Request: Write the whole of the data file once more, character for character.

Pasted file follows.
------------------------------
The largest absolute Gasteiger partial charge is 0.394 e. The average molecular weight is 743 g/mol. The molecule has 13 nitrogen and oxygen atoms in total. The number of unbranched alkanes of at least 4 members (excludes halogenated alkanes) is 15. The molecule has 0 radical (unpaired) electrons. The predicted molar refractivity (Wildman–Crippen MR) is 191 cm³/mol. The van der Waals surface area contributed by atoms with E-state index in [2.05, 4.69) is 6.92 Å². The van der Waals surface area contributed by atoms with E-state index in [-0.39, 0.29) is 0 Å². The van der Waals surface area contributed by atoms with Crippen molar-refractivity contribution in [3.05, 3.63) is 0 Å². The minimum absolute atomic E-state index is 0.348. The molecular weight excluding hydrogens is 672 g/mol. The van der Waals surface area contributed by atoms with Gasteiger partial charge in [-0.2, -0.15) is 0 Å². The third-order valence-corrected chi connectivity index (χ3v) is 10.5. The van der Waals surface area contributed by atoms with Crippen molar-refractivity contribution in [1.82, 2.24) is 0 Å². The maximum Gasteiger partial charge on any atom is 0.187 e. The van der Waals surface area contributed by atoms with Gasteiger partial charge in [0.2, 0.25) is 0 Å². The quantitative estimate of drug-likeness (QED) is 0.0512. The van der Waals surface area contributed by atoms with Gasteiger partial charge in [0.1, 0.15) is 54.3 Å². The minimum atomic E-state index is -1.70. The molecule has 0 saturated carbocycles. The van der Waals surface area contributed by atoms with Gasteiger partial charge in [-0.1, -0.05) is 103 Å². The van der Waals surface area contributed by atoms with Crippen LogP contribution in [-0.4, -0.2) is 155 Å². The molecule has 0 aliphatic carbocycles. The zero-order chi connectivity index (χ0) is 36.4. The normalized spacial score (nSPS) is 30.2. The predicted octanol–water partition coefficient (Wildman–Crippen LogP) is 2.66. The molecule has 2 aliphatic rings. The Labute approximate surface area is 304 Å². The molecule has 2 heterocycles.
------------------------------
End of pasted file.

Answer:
The largest absolute Gasteiger partial charge is 0.394 e. The average molecular weight is 743 g/mol. The molecule has 13 nitrogen and oxygen atoms in total. The number of unbranched alkanes of at least 4 members (excludes halogenated alkanes) is 15. The molecule has 0 radical (unpaired) electrons. The predicted molar refractivity (Wildman–Crippen MR) is 191 cm³/mol. The van der Waals surface area contributed by atoms with E-state index in [2.05, 4.69) is 6.92 Å². The van der Waals surface area contributed by atoms with E-state index in [-0.39, 0.29) is 0 Å². The van der Waals surface area contributed by atoms with Crippen molar-refractivity contribution in [3.05, 3.63) is 0 Å². The minimum absolute atomic E-state index is 0.348. The molecular weight excluding hydrogens is 672 g/mol. The van der Waals surface area contributed by atoms with Gasteiger partial charge in [-0.2, -0.15) is 0 Å². The third-order valence-corrected chi connectivity index (χ3v) is 10.5. The van der Waals surface area contributed by atoms with Crippen molar-refractivity contribution in [1.82, 2.24) is 0 Å². The maximum Gasteiger partial charge on any atom is 0.187 e. The van der Waals surface area contributed by atoms with Gasteiger partial charge in [0.2, 0.25) is 0 Å². The quantitative estimate of drug-likeness (QED) is 0.0512. The van der Waals surface area contributed by atoms with Gasteiger partial charge in [0.1, 0.15) is 54.3 Å². The minimum atomic E-state index is -1.70. The molecule has 0 saturated carbocycles. The van der Waals surface area contributed by atoms with Gasteiger partial charge in [-0.1, -0.05) is 103 Å². The van der Waals surface area contributed by atoms with Crippen LogP contribution in [-0.4, -0.2) is 155 Å². The molecule has 0 aliphatic carbocycles. The zero-order chi connectivity index (χ0) is 36.4. The normalized spacial score (nSPS) is 30.2. The predicted octanol–water partition coefficient (Wildman–Crippen LogP) is 2.66. The molecule has 2 aliphatic rings. The Labute approximate surface area is 304 Å². The molecule has 2 heterocycles.